The Hydroxychloroquine Twitter War: A case study examining polarization in science communication


  • Alessandro R. Marcon University of Alberta
  • Timothy Caulfield University of Alberta



COVID-19; Twitter; Social Media; Misinformation


The COVID-19 pandemic has created communication challenges exacerbated by the circulation of misinformation and the politicization of science. The case of hydroxychloroquine is an illustrative example, with the drug being aggressively promoted as a cure even while emerging evidence demonstrated the contrary. This research analyzed how hydroxychloroquine discussions took place on Twitter from 21 to 28 April 2020, a key period in developments around the drug. We collected, in real time, tweets with “hydroxychloroquine” over this period, which resulted in a dataset of nearly one million tweets from over 350,000 Twitter accounts. Our content analysis provides specific details of how hydroxychloroquine was promoted and critiqued, and which accounts were tweeting. Findings showed a highly polarized environment with active bots and conspiracy propagators, where political perspectives dominated the Twittersphere in the place of science-focused discussions.

Author Biographies

Alessandro R. Marcon, University of Alberta

Research Associate at the University of Alberta’s Health Law Institute (HLI)

Timothy Caulfield, University of Alberta

Timothy Caulfield is a Canada Research Chair in Health Law and Policy, a Professor in the Faculty of Law and the School of Public Health, and Research Director of the Health Law Institute at the University of Alberta. His interdisciplinary research on topics like stem cells, genetics, research ethics, the public representations of science and public health policy has allowed him to publish over 350 academic articles. He has won numerous academic and writing awards and is a Fellow of the Royal Society of Canada and the Canadian Academy of Health Sciences. He contributes frequently to the popular press and is the author of two national bestsellers: The Cure for Everything: Untangling the Twisted Messages about Health, Fitness and Happiness (Penguin 2012) and Is Gwyneth Paltrow Wrong About Everything?: When Celebrity Culture and Science Clash (Penguin 2015). His most recent book is Relax, Dammit!: A User's Guide to the Age of Anxiety (Penguin Random House, 2020). Caulfield is also the host and co-producer of the award winning documentary TV show, A User's Guide to Cheating Death, which has been shown in over 60 countries, including streaming on Netflix in North America.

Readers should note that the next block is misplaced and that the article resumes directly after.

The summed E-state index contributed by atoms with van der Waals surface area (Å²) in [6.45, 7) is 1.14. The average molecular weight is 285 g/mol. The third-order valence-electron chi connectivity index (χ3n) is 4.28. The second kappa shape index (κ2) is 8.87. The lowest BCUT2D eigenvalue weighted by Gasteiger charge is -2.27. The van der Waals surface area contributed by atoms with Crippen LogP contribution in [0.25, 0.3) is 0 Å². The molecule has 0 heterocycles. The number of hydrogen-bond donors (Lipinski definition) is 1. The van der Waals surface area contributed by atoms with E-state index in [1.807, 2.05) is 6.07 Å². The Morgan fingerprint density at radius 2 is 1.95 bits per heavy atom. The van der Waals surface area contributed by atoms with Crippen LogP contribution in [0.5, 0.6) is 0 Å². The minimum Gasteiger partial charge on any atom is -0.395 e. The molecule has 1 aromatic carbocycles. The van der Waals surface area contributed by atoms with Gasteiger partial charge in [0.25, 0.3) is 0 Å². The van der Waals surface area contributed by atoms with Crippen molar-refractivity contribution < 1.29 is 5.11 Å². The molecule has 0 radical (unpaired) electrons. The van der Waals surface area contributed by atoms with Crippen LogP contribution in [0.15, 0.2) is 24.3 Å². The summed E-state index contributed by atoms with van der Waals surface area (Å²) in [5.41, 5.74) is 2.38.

How to Cite

Marcon, A. R., & Caulfield, T. . (2021). The Hydroxychloroquine Twitter War: A case study examining polarization in science communication. First Monday, 26(10).